Peter Kafka

Recent Posts by Peter Kafka

Who Got the Loot? How YouTube Split Up Google’s Billions.

Google’s $1.65 billion purchase of YouTube is perhaps the best-known transaction of the Web 2.0 era. Here, via court documents filed in the YouTube-Viacom case, is how some of that money got split up:

  • $516 million to Sequoia Capital, which invested $9 million in the company
  • $334 million to co-founder Chad Hurley
  • $301 million to co-founder Steve Chen
  • $85 million to Artis Capital, which invested $3 million
  • $66 million to co-founder Jawed Karim

These numbers are all from documents filed by Viacom (VIA); they also indicate that five other YouTube employees received shares worth a total of $33.4 million.

Bear in mind that these numbers are based on the closing price of Google’s stock on Nov. 13, 2006. Google (GOOG) shares have bounced around dramatically since then, so the actual value of the payout could vary quite a bit depending on when–or whether–recipients sold their shares.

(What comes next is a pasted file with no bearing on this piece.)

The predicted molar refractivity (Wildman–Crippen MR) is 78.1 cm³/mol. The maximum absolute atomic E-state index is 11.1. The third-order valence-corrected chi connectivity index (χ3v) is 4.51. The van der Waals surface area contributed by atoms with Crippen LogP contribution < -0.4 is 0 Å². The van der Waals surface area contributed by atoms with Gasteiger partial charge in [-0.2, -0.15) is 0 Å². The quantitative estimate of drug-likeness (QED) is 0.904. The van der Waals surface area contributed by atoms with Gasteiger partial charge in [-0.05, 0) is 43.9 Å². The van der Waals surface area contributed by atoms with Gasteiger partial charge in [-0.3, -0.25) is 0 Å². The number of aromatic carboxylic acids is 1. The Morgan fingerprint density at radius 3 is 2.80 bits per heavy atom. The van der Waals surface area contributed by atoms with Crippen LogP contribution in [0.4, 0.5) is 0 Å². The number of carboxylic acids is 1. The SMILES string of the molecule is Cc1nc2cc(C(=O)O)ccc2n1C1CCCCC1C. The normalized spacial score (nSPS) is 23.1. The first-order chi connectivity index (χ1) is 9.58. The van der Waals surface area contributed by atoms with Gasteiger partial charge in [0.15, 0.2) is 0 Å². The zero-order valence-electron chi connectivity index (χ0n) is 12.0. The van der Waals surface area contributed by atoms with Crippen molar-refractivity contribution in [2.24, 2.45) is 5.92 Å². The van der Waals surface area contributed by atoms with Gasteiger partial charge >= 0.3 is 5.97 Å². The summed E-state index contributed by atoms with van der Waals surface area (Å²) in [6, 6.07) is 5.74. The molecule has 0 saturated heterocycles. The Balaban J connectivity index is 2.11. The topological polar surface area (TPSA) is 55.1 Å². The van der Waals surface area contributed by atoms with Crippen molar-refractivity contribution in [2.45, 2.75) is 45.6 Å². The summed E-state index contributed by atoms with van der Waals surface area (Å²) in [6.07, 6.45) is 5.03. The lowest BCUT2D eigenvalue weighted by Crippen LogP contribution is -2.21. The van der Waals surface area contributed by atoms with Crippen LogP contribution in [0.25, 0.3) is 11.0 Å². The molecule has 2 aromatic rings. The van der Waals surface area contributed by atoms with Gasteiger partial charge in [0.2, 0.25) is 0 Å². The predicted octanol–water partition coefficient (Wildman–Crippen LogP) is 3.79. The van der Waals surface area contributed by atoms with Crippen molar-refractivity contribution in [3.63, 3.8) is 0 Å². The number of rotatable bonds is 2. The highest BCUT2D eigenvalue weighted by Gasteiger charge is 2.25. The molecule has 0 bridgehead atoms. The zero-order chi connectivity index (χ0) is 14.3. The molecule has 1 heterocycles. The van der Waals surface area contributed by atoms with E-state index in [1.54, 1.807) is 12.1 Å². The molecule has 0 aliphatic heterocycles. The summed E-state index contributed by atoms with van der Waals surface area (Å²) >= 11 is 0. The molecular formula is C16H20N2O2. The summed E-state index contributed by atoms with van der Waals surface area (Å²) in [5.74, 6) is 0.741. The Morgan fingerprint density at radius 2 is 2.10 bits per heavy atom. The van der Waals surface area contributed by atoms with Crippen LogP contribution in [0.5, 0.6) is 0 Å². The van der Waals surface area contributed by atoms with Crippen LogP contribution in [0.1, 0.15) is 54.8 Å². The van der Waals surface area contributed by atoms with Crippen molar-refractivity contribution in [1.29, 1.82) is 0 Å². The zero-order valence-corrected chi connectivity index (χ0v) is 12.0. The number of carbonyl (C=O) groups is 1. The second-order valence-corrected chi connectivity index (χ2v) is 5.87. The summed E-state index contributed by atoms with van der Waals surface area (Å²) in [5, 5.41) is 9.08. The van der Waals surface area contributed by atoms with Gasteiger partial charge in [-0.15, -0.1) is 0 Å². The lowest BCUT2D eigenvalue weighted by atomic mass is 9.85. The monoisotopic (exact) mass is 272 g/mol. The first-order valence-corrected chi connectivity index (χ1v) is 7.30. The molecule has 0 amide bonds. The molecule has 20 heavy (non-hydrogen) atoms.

Why is any of this relevant to the case? Viacom’s suggestion is that YouTube’s employees and investors were focused on a big payout and wanted to build the company quickly–and that they were willing to accept copyright violations if that helped them achieve their goal. Again, not sure if this will matter in the court’s eyes.


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Just as the atom bomb was the weapon that was supposed to render war obsolete, the Internet seems like capitalism’s ultimate feat of self-destructive genius, an economic doomsday device rendering it impossible for anyone to ever make a profit off anything again. It’s especially hopeless for those whose work is easily digitized and accessed free of charge.

— Author Tim Kreider on not getting paid for one’s work